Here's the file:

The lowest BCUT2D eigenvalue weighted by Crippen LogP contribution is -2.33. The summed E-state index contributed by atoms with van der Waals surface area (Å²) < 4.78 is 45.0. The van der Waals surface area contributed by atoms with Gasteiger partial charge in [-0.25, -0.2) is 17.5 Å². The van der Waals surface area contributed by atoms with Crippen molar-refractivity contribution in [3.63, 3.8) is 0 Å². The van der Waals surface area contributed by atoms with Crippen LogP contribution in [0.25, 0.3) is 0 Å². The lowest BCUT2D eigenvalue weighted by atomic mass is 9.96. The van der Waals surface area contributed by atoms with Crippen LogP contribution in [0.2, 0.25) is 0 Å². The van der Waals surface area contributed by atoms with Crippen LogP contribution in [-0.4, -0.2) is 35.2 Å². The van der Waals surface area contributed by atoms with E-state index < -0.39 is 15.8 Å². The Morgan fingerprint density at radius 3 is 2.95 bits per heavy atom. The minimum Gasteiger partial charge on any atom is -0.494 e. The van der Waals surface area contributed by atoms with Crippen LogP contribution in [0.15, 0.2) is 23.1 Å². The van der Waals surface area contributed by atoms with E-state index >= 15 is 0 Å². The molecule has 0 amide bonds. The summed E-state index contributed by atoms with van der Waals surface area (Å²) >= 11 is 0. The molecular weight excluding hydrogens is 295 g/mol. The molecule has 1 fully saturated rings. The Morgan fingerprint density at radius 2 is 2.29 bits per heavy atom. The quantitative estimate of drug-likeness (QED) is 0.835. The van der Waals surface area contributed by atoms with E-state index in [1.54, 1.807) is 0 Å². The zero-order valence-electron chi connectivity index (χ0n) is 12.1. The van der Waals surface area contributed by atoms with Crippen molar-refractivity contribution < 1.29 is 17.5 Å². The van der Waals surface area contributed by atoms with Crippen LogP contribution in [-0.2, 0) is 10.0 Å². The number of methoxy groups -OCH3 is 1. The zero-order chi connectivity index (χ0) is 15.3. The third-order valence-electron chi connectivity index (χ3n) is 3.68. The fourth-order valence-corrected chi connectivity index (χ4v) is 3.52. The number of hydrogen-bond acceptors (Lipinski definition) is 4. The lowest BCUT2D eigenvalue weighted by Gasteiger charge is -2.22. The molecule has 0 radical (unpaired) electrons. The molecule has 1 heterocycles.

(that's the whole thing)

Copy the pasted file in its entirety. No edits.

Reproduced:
The lowest BCUT2D eigenvalue weighted by Crippen LogP contribution is -2.33. The summed E-state index contributed by atoms with van der Waals surface area (Å²) < 4.78 is 45.0. The van der Waals surface area contributed by atoms with Gasteiger partial charge in [-0.25, -0.2) is 17.5 Å². The van der Waals surface area contributed by atoms with Crippen molar-refractivity contribution in [3.63, 3.8) is 0 Å². The van der Waals surface area contributed by atoms with Crippen LogP contribution in [0.25, 0.3) is 0 Å². The lowest BCUT2D eigenvalue weighted by atomic mass is 9.96. The van der Waals surface area contributed by atoms with Crippen LogP contribution in [0.2, 0.25) is 0 Å². The van der Waals surface area contributed by atoms with Crippen LogP contribution in [-0.4, -0.2) is 35.2 Å². The van der Waals surface area contributed by atoms with E-state index < -0.39 is 15.8 Å². The Morgan fingerprint density at radius 3 is 2.95 bits per heavy atom. The minimum Gasteiger partial charge on any atom is -0.494 e. The van der Waals surface area contributed by atoms with Crippen LogP contribution in [0.15, 0.2) is 23.1 Å². The van der Waals surface area contributed by atoms with E-state index >= 15 is 0 Å². The molecule has 0 amide bonds. The summed E-state index contributed by atoms with van der Waals surface area (Å²) >= 11 is 0. The molecular weight excluding hydrogens is 295 g/mol. The molecule has 1 fully saturated rings. The Morgan fingerprint density at radius 2 is 2.29 bits per heavy atom. The quantitative estimate of drug-likeness (QED) is 0.835. The van der Waals surface area contributed by atoms with E-state index in [1.54, 1.807) is 0 Å². The zero-order valence-electron chi connectivity index (χ0n) is 12.1. The van der Waals surface area contributed by atoms with Crippen molar-refractivity contribution < 1.29 is 17.5 Å². The van der Waals surface area contributed by atoms with Crippen LogP contribution in [-0.2, 0) is 10.0 Å². The number of methoxy groups -OCH3 is 1. The zero-order chi connectivity index (χ0) is 15.3. The third-order valence-electron chi connectivity index (χ3n) is 3.68. The fourth-order valence-corrected chi connectivity index (χ4v) is 3.52. The number of hydrogen-bond acceptors (Lipinski definition) is 4. The lowest BCUT2D eigenvalue weighted by Gasteiger charge is -2.22. The molecule has 0 radical (unpaired) electrons. The molecule has 1 heterocycles.